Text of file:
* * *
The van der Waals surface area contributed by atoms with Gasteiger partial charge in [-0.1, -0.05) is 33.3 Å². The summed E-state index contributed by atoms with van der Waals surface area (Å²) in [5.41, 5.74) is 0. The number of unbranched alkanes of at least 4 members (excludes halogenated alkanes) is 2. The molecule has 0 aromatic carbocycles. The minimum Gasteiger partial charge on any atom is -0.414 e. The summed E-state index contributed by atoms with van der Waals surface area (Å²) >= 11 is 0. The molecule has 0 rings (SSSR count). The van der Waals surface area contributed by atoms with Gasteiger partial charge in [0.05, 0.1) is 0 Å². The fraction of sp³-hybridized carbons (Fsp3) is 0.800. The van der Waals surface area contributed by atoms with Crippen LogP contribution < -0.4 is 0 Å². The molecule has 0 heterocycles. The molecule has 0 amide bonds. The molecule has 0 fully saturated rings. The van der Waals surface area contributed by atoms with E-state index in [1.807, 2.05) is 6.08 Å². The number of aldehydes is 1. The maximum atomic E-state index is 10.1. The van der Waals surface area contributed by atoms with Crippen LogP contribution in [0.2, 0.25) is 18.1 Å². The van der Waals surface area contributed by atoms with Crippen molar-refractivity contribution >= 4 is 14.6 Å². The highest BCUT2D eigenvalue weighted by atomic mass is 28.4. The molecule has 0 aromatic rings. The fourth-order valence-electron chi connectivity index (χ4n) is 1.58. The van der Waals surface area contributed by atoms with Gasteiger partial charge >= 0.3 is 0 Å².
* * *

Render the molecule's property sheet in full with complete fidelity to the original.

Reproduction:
The van der Waals surface area contributed by atoms with Gasteiger partial charge in [-0.1, -0.05) is 33.3 Å². The summed E-state index contributed by atoms with van der Waals surface area (Å²) in [5.41, 5.74) is 0. The number of unbranched alkanes of at least 4 members (excludes halogenated alkanes) is 2. The molecule has 0 aromatic carbocycles. The minimum Gasteiger partial charge on any atom is -0.414 e. The summed E-state index contributed by atoms with van der Waals surface area (Å²) >= 11 is 0. The molecule has 0 rings (SSSR count). The van der Waals surface area contributed by atoms with Gasteiger partial charge in [0.05, 0.1) is 0 Å². The fraction of sp³-hybridized carbons (Fsp3) is 0.800. The van der Waals surface area contributed by atoms with Crippen LogP contribution < -0.4 is 0 Å². The molecule has 0 heterocycles. The molecule has 0 amide bonds. The molecule has 0 fully saturated rings. The van der Waals surface area contributed by atoms with E-state index in [1.807, 2.05) is 6.08 Å². The number of aldehydes is 1. The maximum atomic E-state index is 10.1. The van der Waals surface area contributed by atoms with Crippen LogP contribution in [0.2, 0.25) is 18.1 Å². The van der Waals surface area contributed by atoms with Crippen molar-refractivity contribution >= 4 is 14.6 Å². The highest BCUT2D eigenvalue weighted by atomic mass is 28.4. The molecule has 0 aromatic rings. The fourth-order valence-electron chi connectivity index (χ4n) is 1.58. The van der Waals surface area contributed by atoms with Gasteiger partial charge >= 0.3 is 0 Å².